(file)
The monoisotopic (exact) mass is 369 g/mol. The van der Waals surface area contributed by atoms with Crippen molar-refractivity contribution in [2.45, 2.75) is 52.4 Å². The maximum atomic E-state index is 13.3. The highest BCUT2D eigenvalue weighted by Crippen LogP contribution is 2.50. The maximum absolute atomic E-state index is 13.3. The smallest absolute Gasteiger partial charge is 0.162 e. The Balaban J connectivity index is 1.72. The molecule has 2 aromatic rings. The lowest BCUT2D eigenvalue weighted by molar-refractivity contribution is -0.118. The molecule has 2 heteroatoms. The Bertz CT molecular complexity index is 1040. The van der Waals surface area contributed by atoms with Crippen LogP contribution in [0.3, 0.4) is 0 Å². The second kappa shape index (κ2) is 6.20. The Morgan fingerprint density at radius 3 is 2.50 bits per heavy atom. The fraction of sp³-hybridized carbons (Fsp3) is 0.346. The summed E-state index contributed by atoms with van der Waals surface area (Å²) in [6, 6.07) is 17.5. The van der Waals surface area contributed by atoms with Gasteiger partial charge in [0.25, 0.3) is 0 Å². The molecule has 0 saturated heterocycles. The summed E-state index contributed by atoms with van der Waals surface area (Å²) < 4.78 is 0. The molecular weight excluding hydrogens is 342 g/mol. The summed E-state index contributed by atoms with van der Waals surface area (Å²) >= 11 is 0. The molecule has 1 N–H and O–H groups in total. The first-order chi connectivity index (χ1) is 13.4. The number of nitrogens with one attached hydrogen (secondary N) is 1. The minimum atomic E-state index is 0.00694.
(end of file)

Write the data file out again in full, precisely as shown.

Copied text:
The monoisotopic (exact) mass is 369 g/mol. The van der Waals surface area contributed by atoms with Crippen molar-refractivity contribution in [2.45, 2.75) is 52.4 Å². The maximum atomic E-state index is 13.3. The highest BCUT2D eigenvalue weighted by Crippen LogP contribution is 2.50. The maximum absolute atomic E-state index is 13.3. The smallest absolute Gasteiger partial charge is 0.162 e. The Balaban J connectivity index is 1.72. The molecule has 2 aromatic rings. The lowest BCUT2D eigenvalue weighted by molar-refractivity contribution is -0.118. The molecule has 2 heteroatoms. The Bertz CT molecular complexity index is 1040. The van der Waals surface area contributed by atoms with Crippen LogP contribution in [0.3, 0.4) is 0 Å². The second kappa shape index (κ2) is 6.20. The Morgan fingerprint density at radius 3 is 2.50 bits per heavy atom. The fraction of sp³-hybridized carbons (Fsp3) is 0.346. The summed E-state index contributed by atoms with van der Waals surface area (Å²) in [6, 6.07) is 17.5. The van der Waals surface area contributed by atoms with Gasteiger partial charge in [0.25, 0.3) is 0 Å². The molecule has 0 saturated heterocycles. The summed E-state index contributed by atoms with van der Waals surface area (Å²) < 4.78 is 0. The molecular weight excluding hydrogens is 342 g/mol. The summed E-state index contributed by atoms with van der Waals surface area (Å²) >= 11 is 0. The molecule has 1 N–H and O–H groups in total. The first-order chi connectivity index (χ1) is 13.4. The number of nitrogens with one attached hydrogen (secondary N) is 1. The minimum atomic E-state index is 0.00694.